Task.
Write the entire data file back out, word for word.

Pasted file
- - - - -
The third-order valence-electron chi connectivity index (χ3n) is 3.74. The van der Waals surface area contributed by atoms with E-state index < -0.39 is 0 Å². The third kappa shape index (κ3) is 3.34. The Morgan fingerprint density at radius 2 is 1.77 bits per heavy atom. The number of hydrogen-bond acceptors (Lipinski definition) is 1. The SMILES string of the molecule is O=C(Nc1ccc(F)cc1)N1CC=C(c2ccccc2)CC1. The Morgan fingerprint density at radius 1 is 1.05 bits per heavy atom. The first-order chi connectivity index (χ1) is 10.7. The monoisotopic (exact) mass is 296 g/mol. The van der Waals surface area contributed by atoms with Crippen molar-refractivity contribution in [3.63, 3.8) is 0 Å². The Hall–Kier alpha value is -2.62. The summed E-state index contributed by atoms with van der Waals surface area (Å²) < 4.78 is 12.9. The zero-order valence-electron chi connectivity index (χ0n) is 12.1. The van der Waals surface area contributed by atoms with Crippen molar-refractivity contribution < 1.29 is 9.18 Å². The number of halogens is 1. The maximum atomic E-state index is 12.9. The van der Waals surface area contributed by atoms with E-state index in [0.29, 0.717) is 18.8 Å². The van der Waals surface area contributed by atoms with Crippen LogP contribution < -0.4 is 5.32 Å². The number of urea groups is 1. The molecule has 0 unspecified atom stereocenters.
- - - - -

The third-order valence-electron chi connectivity index (χ3n) is 3.74. The van der Waals surface area contributed by atoms with E-state index < -0.39 is 0 Å². The third kappa shape index (κ3) is 3.34. The Morgan fingerprint density at radius 2 is 1.77 bits per heavy atom. The number of hydrogen-bond acceptors (Lipinski definition) is 1. The SMILES string of the molecule is O=C(Nc1ccc(F)cc1)N1CC=C(c2ccccc2)CC1. The Morgan fingerprint density at radius 1 is 1.05 bits per heavy atom. The first-order chi connectivity index (χ1) is 10.7. The monoisotopic (exact) mass is 296 g/mol. The van der Waals surface area contributed by atoms with Crippen molar-refractivity contribution in [3.63, 3.8) is 0 Å². The Hall–Kier alpha value is -2.62. The summed E-state index contributed by atoms with van der Waals surface area (Å²) < 4.78 is 12.9. The zero-order valence-electron chi connectivity index (χ0n) is 12.1. The van der Waals surface area contributed by atoms with Crippen molar-refractivity contribution < 1.29 is 9.18 Å². The number of halogens is 1. The maximum atomic E-state index is 12.9. The van der Waals surface area contributed by atoms with E-state index in [0.29, 0.717) is 18.8 Å². The van der Waals surface area contributed by atoms with Crippen LogP contribution < -0.4 is 5.32 Å². The number of urea groups is 1. The molecule has 0 unspecified atom stereocenters.